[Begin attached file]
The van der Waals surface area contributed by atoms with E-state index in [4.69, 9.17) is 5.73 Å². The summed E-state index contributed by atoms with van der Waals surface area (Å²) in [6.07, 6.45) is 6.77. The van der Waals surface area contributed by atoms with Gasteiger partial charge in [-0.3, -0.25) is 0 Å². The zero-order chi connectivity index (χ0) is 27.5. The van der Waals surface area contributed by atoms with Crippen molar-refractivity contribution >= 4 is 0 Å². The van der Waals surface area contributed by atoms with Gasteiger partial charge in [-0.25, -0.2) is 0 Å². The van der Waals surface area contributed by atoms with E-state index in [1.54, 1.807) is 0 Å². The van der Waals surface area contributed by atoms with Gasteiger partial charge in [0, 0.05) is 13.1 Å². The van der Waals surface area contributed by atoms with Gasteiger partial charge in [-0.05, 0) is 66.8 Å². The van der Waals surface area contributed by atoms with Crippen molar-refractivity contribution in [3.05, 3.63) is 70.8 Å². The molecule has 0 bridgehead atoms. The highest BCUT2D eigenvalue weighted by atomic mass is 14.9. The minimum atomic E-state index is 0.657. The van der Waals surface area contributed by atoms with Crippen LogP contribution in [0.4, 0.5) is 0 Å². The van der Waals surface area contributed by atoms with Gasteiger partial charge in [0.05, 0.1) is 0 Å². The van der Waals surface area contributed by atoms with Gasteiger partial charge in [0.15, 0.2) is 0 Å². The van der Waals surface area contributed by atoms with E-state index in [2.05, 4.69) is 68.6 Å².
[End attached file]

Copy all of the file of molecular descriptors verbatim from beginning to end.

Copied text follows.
The van der Waals surface area contributed by atoms with E-state index in [4.69, 9.17) is 5.73 Å². The summed E-state index contributed by atoms with van der Waals surface area (Å²) in [6.07, 6.45) is 6.77. The van der Waals surface area contributed by atoms with Gasteiger partial charge in [-0.3, -0.25) is 0 Å². The zero-order chi connectivity index (χ0) is 27.5. The van der Waals surface area contributed by atoms with Crippen molar-refractivity contribution >= 4 is 0 Å². The van der Waals surface area contributed by atoms with Gasteiger partial charge in [-0.25, -0.2) is 0 Å². The van der Waals surface area contributed by atoms with E-state index in [1.54, 1.807) is 0 Å². The van der Waals surface area contributed by atoms with Gasteiger partial charge in [0, 0.05) is 13.1 Å². The van der Waals surface area contributed by atoms with Gasteiger partial charge in [-0.05, 0) is 66.8 Å². The van der Waals surface area contributed by atoms with Crippen molar-refractivity contribution in [3.05, 3.63) is 70.8 Å². The molecule has 0 bridgehead atoms. The highest BCUT2D eigenvalue weighted by atomic mass is 14.9. The minimum atomic E-state index is 0.657. The van der Waals surface area contributed by atoms with Crippen LogP contribution in [0.4, 0.5) is 0 Å². The van der Waals surface area contributed by atoms with Gasteiger partial charge in [0.05, 0.1) is 0 Å². The van der Waals surface area contributed by atoms with Gasteiger partial charge in [0.15, 0.2) is 0 Å². The van der Waals surface area contributed by atoms with E-state index in [2.05, 4.69) is 68.6 Å².